I know of nothing more soul-destroying than sitting in a darkened meeting room while a group of people watch someone update a spreadsheet or a webapp on an overhead projector. You can feel the life and energy vacate the room as people’s attention shifts from the task at hand to suggesting keyboard-shortcuts to make the process easier or just focusing on ways to keep their eyelids open.
I’ve found that a different approach can really help foster a sense of team as you’re making a plan. It’s all about physically engaging the whole team. Here’s how it goes:
- Print or write out your stories / tasks / goals onto index cards, post-its, whatever you have at hand,
- Lay them out on a large table,
- Get the whole team around the table,
- Ask them to move the cards into the order in which they want to tackle them,
- Stand back.
It takes some teams a little while to get going – some people might be waiting for the boss to tell them the order, other people might be reticent or sceptical and someone else will be muttering about Gantt charts and resource leveling – but once someone takes the lead and starts moving cards around, a debate immediately ensues. Hands start leaping in, cards get grouped and moved and the volume rises. Then the table gets crowded, new cards get created, existing cards get rewritten, fierce debates erupt over moving a card a few millimeters to the left or right and a plan starts to take shape.
And it’s not just any plan, it’s a plan that the whole team has collaborated over, buys into and understands. It’s also, crucially, a living plan. Not an untouchable plan that is set in stone and can only be updated by the project manager with multiple sign-off from all stakeholder committees. This is important because we all know that no plan survives first contact with reality.
There are various subtleties to this style of group interaction for a planning session. The subtle movement and grouping of tasks that you can achieve is much more nuanced and multi-layered than in a gantt chart or spreadsheet. Also since no one is “driving” and controlling the mouse the plan that emerges is truly collaborative; the whole team has had an unmediated impact on the outcome. To me, though, the real key is what we’ve learned from the Wii and the group-hug: we are physical, social, creatures and we are most engaged and effective when we embrace that physicality and stand up, roll up our sleeves and get stuck in. If we are just using our eyes and our mouse finger we’re literally not firing on all cylinders.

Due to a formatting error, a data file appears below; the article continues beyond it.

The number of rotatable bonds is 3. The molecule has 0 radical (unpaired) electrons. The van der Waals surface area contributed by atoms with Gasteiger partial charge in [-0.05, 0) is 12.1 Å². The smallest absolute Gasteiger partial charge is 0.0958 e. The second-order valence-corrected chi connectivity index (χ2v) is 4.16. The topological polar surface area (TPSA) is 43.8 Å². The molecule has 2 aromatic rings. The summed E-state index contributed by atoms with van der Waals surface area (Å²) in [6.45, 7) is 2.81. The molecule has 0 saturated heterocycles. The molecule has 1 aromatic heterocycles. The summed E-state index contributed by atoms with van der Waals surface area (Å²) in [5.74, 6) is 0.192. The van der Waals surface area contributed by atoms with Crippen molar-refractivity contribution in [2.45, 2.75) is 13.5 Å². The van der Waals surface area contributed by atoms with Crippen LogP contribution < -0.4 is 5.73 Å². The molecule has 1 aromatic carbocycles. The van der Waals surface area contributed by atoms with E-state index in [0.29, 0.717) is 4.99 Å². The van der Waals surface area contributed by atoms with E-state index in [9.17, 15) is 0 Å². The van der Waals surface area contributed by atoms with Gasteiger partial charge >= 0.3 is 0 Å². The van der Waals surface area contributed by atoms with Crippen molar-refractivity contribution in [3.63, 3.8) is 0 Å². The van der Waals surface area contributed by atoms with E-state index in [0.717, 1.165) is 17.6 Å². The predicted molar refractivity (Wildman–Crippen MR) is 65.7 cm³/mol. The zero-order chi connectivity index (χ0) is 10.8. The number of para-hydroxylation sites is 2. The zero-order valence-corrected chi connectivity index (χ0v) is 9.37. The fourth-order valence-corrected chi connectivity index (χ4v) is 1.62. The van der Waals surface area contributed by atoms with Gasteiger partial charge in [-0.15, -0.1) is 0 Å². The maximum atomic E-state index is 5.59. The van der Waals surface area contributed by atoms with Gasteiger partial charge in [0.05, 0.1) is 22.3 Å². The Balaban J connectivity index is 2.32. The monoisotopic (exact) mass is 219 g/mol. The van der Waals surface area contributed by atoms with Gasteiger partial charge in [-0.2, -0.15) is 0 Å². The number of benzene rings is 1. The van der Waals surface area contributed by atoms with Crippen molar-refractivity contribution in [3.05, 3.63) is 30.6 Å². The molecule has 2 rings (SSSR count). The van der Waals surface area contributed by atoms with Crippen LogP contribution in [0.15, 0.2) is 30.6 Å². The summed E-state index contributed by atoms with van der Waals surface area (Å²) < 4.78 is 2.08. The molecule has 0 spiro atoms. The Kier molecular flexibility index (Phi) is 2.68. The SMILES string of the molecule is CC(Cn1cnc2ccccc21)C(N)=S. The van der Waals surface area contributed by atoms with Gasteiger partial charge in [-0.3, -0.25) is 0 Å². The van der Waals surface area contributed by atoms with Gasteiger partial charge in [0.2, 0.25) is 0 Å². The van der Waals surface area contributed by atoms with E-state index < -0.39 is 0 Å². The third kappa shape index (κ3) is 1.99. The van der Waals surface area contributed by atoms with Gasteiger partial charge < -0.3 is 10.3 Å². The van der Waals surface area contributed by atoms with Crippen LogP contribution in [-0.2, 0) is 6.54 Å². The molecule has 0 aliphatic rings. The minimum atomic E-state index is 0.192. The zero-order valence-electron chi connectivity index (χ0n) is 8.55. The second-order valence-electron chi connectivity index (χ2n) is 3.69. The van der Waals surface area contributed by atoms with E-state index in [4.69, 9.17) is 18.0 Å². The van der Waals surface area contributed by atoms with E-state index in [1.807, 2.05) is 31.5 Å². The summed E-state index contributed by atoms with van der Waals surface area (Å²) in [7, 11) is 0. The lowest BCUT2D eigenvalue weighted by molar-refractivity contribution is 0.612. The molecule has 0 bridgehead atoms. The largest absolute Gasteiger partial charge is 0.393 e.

This is the very reason that approaches like Agile and XP favor stand-ups and huddles, white-board sessions and team walks – start acting like a team and you might actually become a team.
“But what about distributed teams?” I hear you cry. Good question, we’re all out-sourced and off-shored now, so how can we leverage this full-contact planning style?
Have you ever noticed how much teamwork sucks across distributed teams? I think that’s largely because it’s nearly impossible to engender the same sense of team as you can when people sit next to each other, eat together and go out together after work. This will need to be the subject of another post, but the bottom line is that, even though telepresence technologies and collaboration tools can help, your teams will be much more effective if they take into account geographic realities. Enable each group in each location to own their own plan, where possible allow them to form their own teams.
In fact the key is to set goals rather than requirements, focus on early feedback over final sign-off and above all persuade the team to STAND UP!